What is melphalan?
Melphalan is a cancer medication that interferes with the growth and spread of cancer cells in the body.
Melphalan is used to treat multiple myeloma (a type of blood cancer) and cancer of the ovary.
Melphalan treats only the symptoms of ovarian cancer or multiple myeloma, but does not treat the cancer itself.
Melphalan can lower blood cells that help your body fight infections and help your blood to clot. You may get an infection or bleed more easily. Call your doctor if you have unusual bruising or bleeding, or signs of infection (fever, chills, body aches).
Before taking this medicine
You should not use melphalan if you are allergic to it, or if prior treatment with this medication was unsuccessful in controlling your disease.
To make sure melphalan is safe for you, tell your doctor if you have:
- a weak immune system (caused by disease or by using certain medicine);
- liver disease;
- kidney disease; or
- a history of chemotherapy or radiation.
Using melphalan may increase your risk of developing other types of cancer, such as leukemia. Ask your doctor about your specific risk.
Do not use melphalan if you are pregnant. It could harm the unborn baby. Use effective birth control to avoid pregnancy during your treatment with melphalan. Follow your doctor’s instructions about how long to prevent pregnancy after your treatment ends.
This medication may affect fertility (your ability to have children), whether you are a man or a woman.
It is not known whether melphalan passes into breast milk or if it could harm a nursing baby. You should not breast-feed while using melphalan.
How is melphalan given?
Follow all directions on your prescription label. Your doctor may occasionally change your dose to make sure you get the best results. Do not take this medicine in larger or smaller amounts or for longer than recommended.
Oral melphalan is a tablet you take by mouth. Injectable melphalan is injected into a vein through an IV. A healthcare provider will give you this injection.
Your doctor will perform blood tests to make sure you do not have conditions that would prevent you from safely using melphalan.
Melphalan can lower blood cells that help your body fight infections and help your blood to clot. This can make it easier for you to bleed from an injury or get sick from being around others who are ill. Your blood may need to be tested often.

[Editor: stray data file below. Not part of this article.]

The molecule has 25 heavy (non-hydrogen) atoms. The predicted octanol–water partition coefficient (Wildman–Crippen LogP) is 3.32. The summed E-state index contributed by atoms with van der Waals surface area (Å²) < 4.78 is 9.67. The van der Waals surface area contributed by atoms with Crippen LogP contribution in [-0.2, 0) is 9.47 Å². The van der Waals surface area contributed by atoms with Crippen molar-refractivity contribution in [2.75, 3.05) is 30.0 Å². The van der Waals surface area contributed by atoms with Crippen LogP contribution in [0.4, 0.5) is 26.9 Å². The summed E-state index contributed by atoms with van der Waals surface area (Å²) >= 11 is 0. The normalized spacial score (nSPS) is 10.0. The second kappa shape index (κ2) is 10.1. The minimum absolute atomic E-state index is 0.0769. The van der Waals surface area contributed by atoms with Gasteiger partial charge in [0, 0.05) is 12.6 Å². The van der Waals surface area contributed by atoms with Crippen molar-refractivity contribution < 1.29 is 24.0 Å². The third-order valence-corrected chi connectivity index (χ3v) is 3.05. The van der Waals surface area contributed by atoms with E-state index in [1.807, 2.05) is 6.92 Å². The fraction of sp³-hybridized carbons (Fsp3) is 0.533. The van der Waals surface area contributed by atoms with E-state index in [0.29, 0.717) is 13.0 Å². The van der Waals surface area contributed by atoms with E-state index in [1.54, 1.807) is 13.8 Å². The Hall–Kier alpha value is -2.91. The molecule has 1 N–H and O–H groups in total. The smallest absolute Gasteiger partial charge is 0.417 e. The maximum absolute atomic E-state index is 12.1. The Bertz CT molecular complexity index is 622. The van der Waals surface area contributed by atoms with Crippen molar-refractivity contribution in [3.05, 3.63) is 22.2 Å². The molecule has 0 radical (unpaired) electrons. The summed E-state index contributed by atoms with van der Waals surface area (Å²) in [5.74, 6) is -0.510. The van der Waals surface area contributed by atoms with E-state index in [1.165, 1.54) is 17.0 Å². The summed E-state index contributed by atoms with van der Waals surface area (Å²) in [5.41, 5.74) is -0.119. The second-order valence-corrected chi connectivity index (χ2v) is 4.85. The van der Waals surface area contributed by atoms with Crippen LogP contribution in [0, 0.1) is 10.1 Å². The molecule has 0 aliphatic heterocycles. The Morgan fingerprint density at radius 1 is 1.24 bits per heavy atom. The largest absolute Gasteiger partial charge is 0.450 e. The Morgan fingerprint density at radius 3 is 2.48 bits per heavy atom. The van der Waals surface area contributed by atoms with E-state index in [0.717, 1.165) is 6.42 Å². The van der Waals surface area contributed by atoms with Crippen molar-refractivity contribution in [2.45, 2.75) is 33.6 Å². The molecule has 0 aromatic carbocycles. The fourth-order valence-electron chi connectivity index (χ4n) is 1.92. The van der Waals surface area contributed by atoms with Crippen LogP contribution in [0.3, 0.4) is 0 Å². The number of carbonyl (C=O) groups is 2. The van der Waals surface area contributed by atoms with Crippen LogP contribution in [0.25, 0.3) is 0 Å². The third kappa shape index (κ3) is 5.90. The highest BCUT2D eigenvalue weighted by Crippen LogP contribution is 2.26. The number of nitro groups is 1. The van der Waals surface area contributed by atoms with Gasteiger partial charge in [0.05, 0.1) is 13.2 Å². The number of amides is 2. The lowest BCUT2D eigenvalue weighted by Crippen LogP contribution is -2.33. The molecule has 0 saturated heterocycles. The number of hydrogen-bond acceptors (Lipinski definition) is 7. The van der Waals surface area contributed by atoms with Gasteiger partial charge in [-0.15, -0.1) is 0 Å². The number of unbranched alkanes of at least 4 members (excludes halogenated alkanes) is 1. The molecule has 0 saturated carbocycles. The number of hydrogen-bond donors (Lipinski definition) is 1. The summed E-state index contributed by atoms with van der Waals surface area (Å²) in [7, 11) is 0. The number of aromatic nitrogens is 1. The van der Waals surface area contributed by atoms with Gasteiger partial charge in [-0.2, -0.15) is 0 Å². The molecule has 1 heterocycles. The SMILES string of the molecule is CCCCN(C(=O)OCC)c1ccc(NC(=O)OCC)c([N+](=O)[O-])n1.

Store melphalan tablets in the refrigerator and protect them from light.
What happens if I miss a dose?
Take the missed dose as soon as you remember. Skip the missed dose if it is almost time for your next scheduled dose. Do not take extra medicine to make up the missed dose.
Call your doctor for instructions if you miss an appointment for your melphalan injection.
What should I avoid while taking melphalan?
Avoid being near people who are sick or have infections. Tell your doctor at once if you develop signs of infection.
Avoid activities that may increase your risk of bleeding or injury. Use extra care to prevent bleeding while shaving or brushing your teeth.
Do not receive a “live” vaccine while using melphalan. The vaccine may not work as well during this time, and may not fully protect you from disease. Live vaccines include measles, mumps, rubella (MMR), rotavirus, typhoid, yellow fever, varicella (chickenpox), zoster (shingles), and nasal flu (influenza) vaccine.
melphalan can pass into body fluids (urine, feces, vomit). Caregivers should wear rubber gloves while cleaning up a patient’s body fluids, handling contaminated trash or laundry or changing diapers. Wash hands before and after removing gloves. Wash soiled clothing and linens separately from other laundry.
Melphalan side effects
Get emergency medical help if you have signs of an allergic reaction: hives; difficulty breathing; swelling of your face, lips, tongue, or throat.
Call your doctor at once if you have:
- bone marrow suppression–sudden weakness or ill feeling, fever, chills, pale skin, easy bruising or bleeding, red or pink urine, painful mouth sores, cough, trouble breathing, feeling light-headed, rapid heart rate;
- inflammation of your blood vessels-numbness or tingling, red skin rash, unusual lumps or masses, fever, weight loss, muscle or joint pain, tired feeling, unusual bleeding; or
- liver problems–nausea, upper stomach pain, itching, loss of appetite, dark urine, clay-colored stools, jaundice (yellowing of the skin or eyes).
Common side effects may include:
- missed menstrual periods;
- weakness; or
- temporary hair loss.